All 103 patients in our cohort were evaluated for primary tumour response to NAC using three methods: standard pathology, MR score, and Chevallier score. Our results suggest that breast cancer treated with NAC followed by surgery and RT is associated with low rates of LRR (approximately 10% at 5 years) and relatively high OS (greater than 75% at 5 years). Rates of RFS and OS were significantly improved with increasing response to NAC, but LRR was not affected. Distant recurrence alone (15 patients) was twice as common as LRR alone (7 patients), similar to previously reported results of RT after NAC and surgery . Molecular subtype did not significantly affect recurrence or survival rates.
Rates of 5-year RFS for pCR, MR score 5, and Chevallier score 1 were 92%, 93%, and 86% respectively, while 5-year OS was 100% for all three groups. The similarity in outcomes suggests that all are valid methods for predicting outcomes after NAC, especially for those patients who achieve pCR. Patients grouped by MR score of 3 or 4 (denoting “partial responder”) or 1 or 2 (“non-responder”) tended to have worse outcomes than similar categories using standard pathology.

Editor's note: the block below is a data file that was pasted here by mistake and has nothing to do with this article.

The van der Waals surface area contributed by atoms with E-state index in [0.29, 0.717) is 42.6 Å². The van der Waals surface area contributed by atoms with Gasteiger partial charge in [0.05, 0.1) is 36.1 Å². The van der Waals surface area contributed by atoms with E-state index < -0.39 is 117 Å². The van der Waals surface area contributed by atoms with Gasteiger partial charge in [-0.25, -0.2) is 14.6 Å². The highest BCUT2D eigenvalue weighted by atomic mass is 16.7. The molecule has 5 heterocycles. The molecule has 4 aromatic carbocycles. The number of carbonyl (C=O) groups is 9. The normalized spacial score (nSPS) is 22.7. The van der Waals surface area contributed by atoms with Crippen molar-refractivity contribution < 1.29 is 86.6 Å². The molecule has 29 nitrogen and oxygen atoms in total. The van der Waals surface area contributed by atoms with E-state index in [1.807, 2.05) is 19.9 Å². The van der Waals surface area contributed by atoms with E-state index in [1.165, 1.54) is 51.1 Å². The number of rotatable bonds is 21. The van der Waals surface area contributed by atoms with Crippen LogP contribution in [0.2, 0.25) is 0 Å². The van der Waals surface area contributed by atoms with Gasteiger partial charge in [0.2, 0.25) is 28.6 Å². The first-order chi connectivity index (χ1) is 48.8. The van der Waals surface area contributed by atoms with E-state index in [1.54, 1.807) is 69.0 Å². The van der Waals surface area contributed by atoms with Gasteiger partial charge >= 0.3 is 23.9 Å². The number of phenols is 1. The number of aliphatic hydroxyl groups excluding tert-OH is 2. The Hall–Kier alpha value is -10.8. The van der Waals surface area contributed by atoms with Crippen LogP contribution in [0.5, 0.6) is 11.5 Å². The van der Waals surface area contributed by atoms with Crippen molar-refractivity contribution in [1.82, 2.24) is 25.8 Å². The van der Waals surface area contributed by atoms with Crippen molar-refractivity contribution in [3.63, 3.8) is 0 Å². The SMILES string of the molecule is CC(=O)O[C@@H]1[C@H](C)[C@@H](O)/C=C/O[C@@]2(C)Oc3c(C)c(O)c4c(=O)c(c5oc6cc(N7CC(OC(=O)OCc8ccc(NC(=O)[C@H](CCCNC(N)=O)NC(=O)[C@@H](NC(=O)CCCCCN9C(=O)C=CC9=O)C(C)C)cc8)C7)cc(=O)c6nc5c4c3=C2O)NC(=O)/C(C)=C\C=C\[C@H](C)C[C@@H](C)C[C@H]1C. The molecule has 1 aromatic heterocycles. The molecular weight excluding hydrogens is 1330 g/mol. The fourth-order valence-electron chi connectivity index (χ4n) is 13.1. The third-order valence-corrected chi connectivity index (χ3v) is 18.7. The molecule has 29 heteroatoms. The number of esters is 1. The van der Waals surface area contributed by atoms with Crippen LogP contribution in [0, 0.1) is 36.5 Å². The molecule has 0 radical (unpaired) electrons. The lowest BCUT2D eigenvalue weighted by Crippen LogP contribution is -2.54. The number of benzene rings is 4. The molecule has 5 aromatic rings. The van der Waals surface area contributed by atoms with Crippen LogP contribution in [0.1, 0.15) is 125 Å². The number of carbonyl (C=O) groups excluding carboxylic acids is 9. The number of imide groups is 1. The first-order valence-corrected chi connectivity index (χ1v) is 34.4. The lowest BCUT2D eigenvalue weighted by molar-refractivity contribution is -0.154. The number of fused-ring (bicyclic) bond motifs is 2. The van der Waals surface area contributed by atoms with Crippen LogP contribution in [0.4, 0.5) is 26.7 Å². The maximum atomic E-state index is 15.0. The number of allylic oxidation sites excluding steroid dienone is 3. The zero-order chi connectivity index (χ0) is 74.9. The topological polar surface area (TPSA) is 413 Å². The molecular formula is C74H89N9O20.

Tumour response assessment after neoadjuvant chemotherapy
In our cohort, the three response methods employed detected similar rates of pCR: 25.2% of patients achieved pCR by standard pathology, 30.1% achieved MR score of 5 and 21.4% had Chevallier score of 1. These rates are similar to the 26.1% pCR rate in NSABP B-27. Over 95% of patients received anthracycline and taxane-based chemotherapy, similar to that given to NSABP B-27 patients .
All three treatment response methods showed similar predictive abilities for clinical outcomes. Using bivariate Cox modeling, all three methods were predictive of RFS, but none were predictive of LRR. Using Kaplan-Meier methodology, when patients were stratified by standard response assessment and MP, response to NAC did not predict for LRR but did predict both RFS and OS. Chevallier score did not predict LRR and did predict for OS; a borderline (p = 0.06) significant predictive ability was measured for RFS. Strong correlations between categorizations using the different methods were also demonstrated.
These results are reassuring, suggesting that the three methods (two pathologically derived and one based on radiographic findings) all serve as adequate predictors of response and ultimate clinical outcomes. The results agree with those of Romero et al. who reported that RCBI and RECIST-based assessments both predicted for RFS in a cohort of 151 patients . This cohort was similar to ours in proportion of tumours that were hormone-receptor positive (58% versus 64% in our cohort), although a higher proportion had Stage III disease (69% versus 49% in our cohort).